One of the nations largest debt-collection firms will pay $1.5 million to settle Federal Trade Commission charges that it violated the Fair Credit Reporting Act (FCRA) by reporting inaccurate information about consumer accounts to credit bureaus.
The civil penalty against Pennsylvania-based NCO Group, Inc. is the largest civil penalty ever obtained in a FCRA case.
According to the FTCs complaint, NCO Group and affiliated companies violated the FCRA, which specifies that any entity that reports information to credit bureaus about a delinquent consumer account that has been placed for collection or written off must report the actual month and year the account first became delinquent.
In turn, this date is used by the credit bureaus to measure the maximum seven-year reporting period the FCRA mandates. The provision helps ensure that outdated debts debts that are beyond this seven-year reporting period do not appear on a consumers credit report. Violations of this provision of the FCRA are subject to civil penalties of $2,500 per violation.
The FTC charges that NCO reported accounts using later-than-actual delinquency dates. Reporting later-than-actual dates may cause negative information to remain in a consumers credit file beyond the seven-year reporting period permitted by the FCRA for most information. When this occurs, consumers credit scores may be lowered, possibly resulting in their rejection for credit or their having to pay a higher interest rate.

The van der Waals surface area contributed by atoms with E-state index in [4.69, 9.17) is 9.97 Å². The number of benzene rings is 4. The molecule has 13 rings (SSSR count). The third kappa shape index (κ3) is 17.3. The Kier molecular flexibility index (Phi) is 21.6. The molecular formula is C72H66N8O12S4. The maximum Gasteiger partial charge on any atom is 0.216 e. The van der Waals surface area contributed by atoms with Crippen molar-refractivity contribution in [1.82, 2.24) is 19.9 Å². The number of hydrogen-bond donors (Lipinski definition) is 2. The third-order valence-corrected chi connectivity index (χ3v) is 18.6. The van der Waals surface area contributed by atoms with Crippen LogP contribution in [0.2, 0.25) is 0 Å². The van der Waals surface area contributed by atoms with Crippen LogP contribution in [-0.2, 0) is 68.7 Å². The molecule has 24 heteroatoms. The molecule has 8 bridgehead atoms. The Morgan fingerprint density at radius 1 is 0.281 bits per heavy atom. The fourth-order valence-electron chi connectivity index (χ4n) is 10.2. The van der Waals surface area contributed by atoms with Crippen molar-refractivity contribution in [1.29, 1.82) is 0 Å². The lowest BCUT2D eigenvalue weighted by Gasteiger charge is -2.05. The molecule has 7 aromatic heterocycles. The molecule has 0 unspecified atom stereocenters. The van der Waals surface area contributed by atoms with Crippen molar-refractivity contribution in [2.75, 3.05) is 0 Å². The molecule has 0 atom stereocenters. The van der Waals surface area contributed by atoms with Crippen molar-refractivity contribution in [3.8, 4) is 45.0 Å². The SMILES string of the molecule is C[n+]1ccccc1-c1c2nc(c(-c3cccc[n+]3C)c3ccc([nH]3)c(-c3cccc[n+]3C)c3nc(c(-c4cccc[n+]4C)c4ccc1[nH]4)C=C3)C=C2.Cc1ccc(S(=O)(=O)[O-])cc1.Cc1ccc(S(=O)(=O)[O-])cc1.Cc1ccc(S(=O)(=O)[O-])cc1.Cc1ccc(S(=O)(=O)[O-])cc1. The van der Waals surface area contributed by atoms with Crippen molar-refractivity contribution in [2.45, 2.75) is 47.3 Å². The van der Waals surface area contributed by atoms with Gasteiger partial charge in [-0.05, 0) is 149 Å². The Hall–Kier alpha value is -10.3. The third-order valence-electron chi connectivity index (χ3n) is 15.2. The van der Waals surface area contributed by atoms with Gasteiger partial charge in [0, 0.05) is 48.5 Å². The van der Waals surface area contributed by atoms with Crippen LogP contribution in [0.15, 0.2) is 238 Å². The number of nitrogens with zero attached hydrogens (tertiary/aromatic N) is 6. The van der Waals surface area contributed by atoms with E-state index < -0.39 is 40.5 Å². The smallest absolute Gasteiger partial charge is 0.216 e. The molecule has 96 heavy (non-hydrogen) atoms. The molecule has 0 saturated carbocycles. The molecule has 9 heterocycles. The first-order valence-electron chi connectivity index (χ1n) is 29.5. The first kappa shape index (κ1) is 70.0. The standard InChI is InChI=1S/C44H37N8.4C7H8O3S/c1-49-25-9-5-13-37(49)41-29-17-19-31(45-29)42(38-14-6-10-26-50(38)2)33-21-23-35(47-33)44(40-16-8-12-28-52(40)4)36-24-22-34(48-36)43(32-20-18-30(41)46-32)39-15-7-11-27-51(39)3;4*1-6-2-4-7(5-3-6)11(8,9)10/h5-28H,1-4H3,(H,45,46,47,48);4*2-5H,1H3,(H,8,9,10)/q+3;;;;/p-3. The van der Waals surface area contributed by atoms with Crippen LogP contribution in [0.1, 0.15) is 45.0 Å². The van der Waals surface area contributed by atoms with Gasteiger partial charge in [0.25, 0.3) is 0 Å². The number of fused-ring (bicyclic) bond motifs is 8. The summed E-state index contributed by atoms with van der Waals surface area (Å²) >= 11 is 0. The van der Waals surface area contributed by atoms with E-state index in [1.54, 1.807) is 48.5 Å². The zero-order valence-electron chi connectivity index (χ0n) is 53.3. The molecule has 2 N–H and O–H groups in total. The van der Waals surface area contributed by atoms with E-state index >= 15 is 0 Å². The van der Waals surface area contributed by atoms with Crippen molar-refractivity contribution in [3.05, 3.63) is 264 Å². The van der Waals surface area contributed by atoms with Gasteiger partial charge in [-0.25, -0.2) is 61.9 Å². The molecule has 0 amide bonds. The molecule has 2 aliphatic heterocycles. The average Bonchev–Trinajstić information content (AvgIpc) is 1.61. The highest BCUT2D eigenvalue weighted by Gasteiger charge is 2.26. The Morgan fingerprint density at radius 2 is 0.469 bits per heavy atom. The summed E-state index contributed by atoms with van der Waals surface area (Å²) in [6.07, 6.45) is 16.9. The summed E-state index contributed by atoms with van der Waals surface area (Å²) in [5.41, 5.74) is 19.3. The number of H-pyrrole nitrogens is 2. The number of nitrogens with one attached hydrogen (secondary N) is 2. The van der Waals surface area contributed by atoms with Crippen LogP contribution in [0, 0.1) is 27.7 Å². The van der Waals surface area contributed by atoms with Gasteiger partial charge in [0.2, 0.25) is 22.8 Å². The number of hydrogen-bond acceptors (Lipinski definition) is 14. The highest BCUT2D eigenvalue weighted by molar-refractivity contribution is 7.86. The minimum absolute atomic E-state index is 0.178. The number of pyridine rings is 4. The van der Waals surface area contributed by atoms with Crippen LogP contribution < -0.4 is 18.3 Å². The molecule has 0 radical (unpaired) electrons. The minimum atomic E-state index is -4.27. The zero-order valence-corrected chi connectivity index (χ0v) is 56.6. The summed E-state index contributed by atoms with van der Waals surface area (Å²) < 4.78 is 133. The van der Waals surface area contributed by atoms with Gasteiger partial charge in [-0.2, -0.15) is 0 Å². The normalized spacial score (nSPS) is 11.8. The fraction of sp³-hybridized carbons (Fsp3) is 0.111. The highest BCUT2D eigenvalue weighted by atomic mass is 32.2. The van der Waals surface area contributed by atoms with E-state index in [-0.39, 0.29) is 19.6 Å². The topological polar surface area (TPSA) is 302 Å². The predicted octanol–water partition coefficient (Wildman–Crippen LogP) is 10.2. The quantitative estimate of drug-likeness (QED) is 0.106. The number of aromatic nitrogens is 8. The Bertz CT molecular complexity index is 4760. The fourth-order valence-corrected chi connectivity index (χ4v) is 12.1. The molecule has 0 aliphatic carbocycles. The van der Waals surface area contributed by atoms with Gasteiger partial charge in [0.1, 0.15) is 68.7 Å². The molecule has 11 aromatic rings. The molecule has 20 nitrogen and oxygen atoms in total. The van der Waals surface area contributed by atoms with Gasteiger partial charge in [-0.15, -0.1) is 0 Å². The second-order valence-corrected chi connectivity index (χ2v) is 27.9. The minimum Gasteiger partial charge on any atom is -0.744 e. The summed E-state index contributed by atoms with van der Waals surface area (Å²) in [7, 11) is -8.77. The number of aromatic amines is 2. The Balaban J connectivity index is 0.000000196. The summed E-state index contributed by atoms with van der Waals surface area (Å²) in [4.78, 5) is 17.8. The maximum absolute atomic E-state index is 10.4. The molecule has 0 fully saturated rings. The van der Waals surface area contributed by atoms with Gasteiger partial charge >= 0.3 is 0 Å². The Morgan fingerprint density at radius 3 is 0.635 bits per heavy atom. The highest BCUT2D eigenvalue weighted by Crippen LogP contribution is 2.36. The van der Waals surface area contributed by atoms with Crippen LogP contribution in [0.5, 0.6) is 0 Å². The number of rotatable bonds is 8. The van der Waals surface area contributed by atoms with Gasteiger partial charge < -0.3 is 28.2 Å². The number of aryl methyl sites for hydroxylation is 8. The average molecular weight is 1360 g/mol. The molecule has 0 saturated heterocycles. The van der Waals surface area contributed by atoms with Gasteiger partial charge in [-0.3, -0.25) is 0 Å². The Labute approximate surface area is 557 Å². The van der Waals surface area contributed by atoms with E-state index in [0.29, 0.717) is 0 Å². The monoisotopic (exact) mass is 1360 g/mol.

The proposed consent decree orders the defendants to pay civil penalties of $1.5 million and permanently bars them from reporting later-than-actual delinquency dates to credit bureaus in the future. Additionally, NCO is required to implement a program to monitor all complaints received to ensure that reporting errors are corrected quickly. The consent agreement also contains standard recordkeeping and other requirements to assist the FTC in monitoring the defendants compliance.